Just over a year ago, President Donald Trump announced the end of the United States’ war against “beautiful, clean coal.” Yet the nation’s appetite for coal-fired power keeps falling, as shown by data from the US Energy Information Administration.

As of inauguration day in January 2017, the nation’s coal-fired power fleet averaged 103 gigawatt-hours of output per month. But by mid-2018, that had fallen to 98 gigawatt-hours. As a result, the coal industry’s power generation is now at its lowest level since the early 1980s.

Many energy analysts have blamed coal’s demise on the rapid growth in natural gas power. But the last few years have given gas-fired power a bumpy ride. In fact, average annual generation from gas is actually a wee bit lower in mid-2018 than it was in early 2017.

If gas power is no longer skyrocketing, what’s continuing to dethrone King Coal? Renewables! Average annual wind power production is up 16 percent over the last 18 months, while solar output grew by a whopping 53 percent since Trump took office. Both wind and solar started from a relatively small production base, but their rapid growth is clearly squeezing the coal industry out of the power grid. If solar and wind are lumped together with hydropower and nukes*, “lower-carbon” electricity sources now top both coal and natural gas.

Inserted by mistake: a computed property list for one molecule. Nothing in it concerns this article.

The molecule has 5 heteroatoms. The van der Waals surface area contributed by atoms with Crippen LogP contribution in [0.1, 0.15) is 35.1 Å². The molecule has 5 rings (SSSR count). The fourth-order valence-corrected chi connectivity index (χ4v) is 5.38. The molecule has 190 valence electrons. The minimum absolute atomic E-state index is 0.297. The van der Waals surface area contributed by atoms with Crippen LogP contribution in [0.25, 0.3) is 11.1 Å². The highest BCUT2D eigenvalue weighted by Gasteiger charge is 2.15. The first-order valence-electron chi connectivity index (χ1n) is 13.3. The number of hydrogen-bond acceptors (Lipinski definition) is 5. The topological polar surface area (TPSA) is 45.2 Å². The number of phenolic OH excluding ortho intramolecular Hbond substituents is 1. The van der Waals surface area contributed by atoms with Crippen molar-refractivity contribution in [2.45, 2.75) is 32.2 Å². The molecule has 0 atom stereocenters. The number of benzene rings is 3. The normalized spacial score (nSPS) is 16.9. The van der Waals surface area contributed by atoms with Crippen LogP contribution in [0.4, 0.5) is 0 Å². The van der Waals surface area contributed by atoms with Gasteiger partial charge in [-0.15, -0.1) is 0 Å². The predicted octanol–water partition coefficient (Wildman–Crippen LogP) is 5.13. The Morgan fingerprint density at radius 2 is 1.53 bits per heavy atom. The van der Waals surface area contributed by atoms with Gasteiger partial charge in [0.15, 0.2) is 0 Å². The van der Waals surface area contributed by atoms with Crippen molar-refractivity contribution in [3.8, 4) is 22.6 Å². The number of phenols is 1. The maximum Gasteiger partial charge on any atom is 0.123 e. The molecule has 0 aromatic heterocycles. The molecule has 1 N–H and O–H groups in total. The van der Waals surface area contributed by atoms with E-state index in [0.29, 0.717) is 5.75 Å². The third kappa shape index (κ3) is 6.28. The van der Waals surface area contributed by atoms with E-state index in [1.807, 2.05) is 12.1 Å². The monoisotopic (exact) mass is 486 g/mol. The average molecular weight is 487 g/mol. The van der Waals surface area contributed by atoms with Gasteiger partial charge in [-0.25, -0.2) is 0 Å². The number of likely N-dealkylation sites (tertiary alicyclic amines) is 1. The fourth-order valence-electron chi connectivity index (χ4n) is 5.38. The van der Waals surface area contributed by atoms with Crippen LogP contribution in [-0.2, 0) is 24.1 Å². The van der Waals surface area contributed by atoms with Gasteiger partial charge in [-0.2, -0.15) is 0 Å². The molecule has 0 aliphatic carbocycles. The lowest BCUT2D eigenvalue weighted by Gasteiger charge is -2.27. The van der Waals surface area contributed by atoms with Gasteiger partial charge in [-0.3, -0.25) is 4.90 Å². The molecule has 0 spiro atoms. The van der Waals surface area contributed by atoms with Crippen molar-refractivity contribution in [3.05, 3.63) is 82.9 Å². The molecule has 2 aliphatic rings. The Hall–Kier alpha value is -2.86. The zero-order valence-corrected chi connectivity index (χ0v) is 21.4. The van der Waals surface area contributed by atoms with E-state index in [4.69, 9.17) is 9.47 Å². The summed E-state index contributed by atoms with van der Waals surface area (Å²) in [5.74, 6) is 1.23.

(*Just to be clear, I’m not trying to establish any moral equivalence between nuclear power and wind or solar. I also recognize that nukes aren’t carbon neutral. I grouped them because most life-cycle analyses suggest the US nuclear fleet is more climate-friendly than both natural gas and coal.)

  • Interestingly, wind and solar are now beating out fossil fuel generation purely on economic grounds. A decade ago, wind and solar both heavily relied on subsidies. No longer. Wind and solar are now the two cheapest sources of power in the US, according to 2017 estimates from consulting firm Lazard. So cheap, in fact, that it is often cheaper to build and operate brand new wind and solar projects than to keep existing coal and nuclear plants in service.

    We’ve seen plenty of actions over the past year and a half to end the coal industry’s long-term slide: new tariffs on solar panels; rollbacks of the Obama Administration’s clean power plan; eliminating rules protecting streams from coal mining and ensuring mine cleanup; and a call for outright subsidies for economically failing coal and nuclear plants. Despite it all, renewables keep chugging along, steadily stealing market share from coal.

    The economics aren’t going to get any better for coal in the years to come. Most analysts project that both wind turbines and solar panels will just keep getting cheaper. Meanwhile, the best mines are played out and mining keeps getting more expensive.

    Which means that it’s looking less and less likely that King Coal will ever regain its throne.

    Update: EIA just released another month’s worth of data. Measured through June, annual average generation from the nation’s coal power plants fell yet again, even as power from renewables and natural gas both edged upwards. Long story short:  it’s still more bad news for coal.